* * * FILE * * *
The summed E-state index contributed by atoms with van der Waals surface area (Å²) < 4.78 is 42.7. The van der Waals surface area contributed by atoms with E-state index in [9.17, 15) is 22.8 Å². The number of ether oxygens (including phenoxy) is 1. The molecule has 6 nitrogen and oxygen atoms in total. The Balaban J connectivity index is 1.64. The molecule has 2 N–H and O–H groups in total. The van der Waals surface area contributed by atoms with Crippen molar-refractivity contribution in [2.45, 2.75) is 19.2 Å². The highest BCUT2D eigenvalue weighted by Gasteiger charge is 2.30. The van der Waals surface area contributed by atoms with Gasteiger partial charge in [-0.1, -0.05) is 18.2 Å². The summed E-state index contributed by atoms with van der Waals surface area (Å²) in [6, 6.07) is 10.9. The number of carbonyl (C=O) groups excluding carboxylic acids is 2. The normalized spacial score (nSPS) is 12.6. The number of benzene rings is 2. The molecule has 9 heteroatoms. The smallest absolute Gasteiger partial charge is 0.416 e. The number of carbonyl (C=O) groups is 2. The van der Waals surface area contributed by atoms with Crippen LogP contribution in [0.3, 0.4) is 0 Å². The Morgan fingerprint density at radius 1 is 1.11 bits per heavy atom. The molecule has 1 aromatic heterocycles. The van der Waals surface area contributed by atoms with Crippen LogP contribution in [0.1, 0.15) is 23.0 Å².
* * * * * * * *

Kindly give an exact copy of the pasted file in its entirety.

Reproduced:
The summed E-state index contributed by atoms with van der Waals surface area (Å²) < 4.78 is 42.7. The van der Waals surface area contributed by atoms with E-state index in [9.17, 15) is 22.8 Å². The number of ether oxygens (including phenoxy) is 1. The molecule has 6 nitrogen and oxygen atoms in total. The Balaban J connectivity index is 1.64. The molecule has 2 N–H and O–H groups in total. The van der Waals surface area contributed by atoms with Crippen molar-refractivity contribution in [2.45, 2.75) is 19.2 Å². The highest BCUT2D eigenvalue weighted by Gasteiger charge is 2.30. The van der Waals surface area contributed by atoms with Gasteiger partial charge in [-0.1, -0.05) is 18.2 Å². The summed E-state index contributed by atoms with van der Waals surface area (Å²) in [6, 6.07) is 10.9. The number of carbonyl (C=O) groups excluding carboxylic acids is 2. The normalized spacial score (nSPS) is 12.6. The number of benzene rings is 2. The molecule has 9 heteroatoms. The smallest absolute Gasteiger partial charge is 0.416 e. The number of carbonyl (C=O) groups is 2. The van der Waals surface area contributed by atoms with Crippen LogP contribution in [0.3, 0.4) is 0 Å². The Morgan fingerprint density at radius 1 is 1.11 bits per heavy atom. The molecule has 1 aromatic heterocycles. The van der Waals surface area contributed by atoms with Crippen LogP contribution in [0.1, 0.15) is 23.0 Å².